Monday, July 30, 2018

Tie and Jacket

Last week I watched a rerun of How I Met Your Mother. One of the running gags on the show is Barney’s obsession with suits. In a flashback we learn how it started: during his hippy days Barney lost his girlfriend to a successful man in a suit. The scene prompted me idly to wonder if I even own a suit.

This uncertainty might seem strange, but there are three explanations. The first, which the reader already likely has surmised, is that I haven’t had occasion to wear a suit in years. Second: my semi-formal wear (I have no fully formal wear) is stashed in a walk-in closet with a non-working light fixture. Replacing the fixture is one of those long-needed repairs that “I’ll get to someday.” Access to the recessed fixture’s wiring is in an extremely awkward far dark corner of the attic tight under the rafters, so it’s been easier (for the past 18 years) just to use a flashlight in that closet. I store in it my less commonly worn clothes along with other infrequently accessed sundries including my dad’s old military uniforms. I don’t see anything in the closet unless I shine a flashlight directly at it, so I’m not reminded of the full contents every time I open the door. Third: last year (see The Raiment under the Tree) I finally accepted that most of my clothes would never fit me properly again and so removed permanently from my closets anything that interfered with my breathing when buttoned – if it buttoned at all. Accordingly, while I knew I once owned a blue suit and a grey one, I truly didn’t remember if both were among the excised.

School days, 1969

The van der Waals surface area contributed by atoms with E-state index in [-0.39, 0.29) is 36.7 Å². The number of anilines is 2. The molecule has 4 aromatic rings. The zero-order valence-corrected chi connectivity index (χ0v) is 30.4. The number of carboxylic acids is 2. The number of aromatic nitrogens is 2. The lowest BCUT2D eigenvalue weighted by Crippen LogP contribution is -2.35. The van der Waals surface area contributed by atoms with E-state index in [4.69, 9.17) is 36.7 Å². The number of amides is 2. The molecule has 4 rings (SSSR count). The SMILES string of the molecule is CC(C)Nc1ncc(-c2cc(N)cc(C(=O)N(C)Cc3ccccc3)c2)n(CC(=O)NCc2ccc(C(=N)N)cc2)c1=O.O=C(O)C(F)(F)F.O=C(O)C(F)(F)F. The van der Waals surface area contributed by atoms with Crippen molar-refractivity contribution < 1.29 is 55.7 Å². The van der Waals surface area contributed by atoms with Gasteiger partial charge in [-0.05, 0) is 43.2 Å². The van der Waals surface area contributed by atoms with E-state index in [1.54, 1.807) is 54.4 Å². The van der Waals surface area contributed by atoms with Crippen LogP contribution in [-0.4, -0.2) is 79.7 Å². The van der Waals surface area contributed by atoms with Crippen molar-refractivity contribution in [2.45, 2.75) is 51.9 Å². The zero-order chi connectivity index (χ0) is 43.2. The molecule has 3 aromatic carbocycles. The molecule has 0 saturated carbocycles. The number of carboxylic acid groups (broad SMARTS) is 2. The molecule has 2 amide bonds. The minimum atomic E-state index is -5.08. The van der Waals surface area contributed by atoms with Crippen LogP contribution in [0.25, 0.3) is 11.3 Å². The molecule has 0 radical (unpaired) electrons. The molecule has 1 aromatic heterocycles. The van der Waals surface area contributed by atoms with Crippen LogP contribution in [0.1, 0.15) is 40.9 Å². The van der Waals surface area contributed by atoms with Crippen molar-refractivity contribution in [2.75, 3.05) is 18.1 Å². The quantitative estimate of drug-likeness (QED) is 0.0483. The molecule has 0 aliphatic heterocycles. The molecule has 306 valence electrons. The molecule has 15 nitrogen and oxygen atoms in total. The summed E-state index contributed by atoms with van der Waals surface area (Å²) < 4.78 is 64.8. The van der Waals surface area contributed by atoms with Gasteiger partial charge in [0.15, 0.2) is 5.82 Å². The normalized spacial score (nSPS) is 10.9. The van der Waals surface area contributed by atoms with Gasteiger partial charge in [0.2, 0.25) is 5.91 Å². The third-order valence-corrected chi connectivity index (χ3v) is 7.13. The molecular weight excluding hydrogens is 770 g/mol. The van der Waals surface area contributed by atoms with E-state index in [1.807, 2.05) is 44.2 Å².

A subsequent quest into the closet with a flashlight revealed that there still is one grey suit hanging there that I can use in a pinch. The word “pinch” is literal, but not so much as to render it unwearable. It will fit perfectly when I lose those 10 pounds, which will be about the time I fix the closet light. That is not to say it ever will be worn even then. I can’t recall ever having worn it in public outside of the store where I bought it 20 years ago: a real brick-and-mortar store back then. (I wore a blue one that I no longer own twice: once at a wedding and once at a funeral.) This might be surprising to white-collar types who wear suits as a matter of course, but my sartorial progression followed a path opposite of most of my generation: from tie-and-jacket in school to denim at work. (My work blended blue and white collar, so I tended to dress in the middle.) There are always occasions to spiff up just a little, though, so I’ve always kept the basic semi-formal ingredients for that on hand and still do, even though I apparently misjudged the need for a traditional business suit. There are sport jackets and blazers on my hangers that fit and they do get worn from time to time – sometimes even with a tie. The jackets don’t get worn so often as to be in one of the closets with a working light, but they do get worn; the tie rack is on the back wall of the dark closet, too.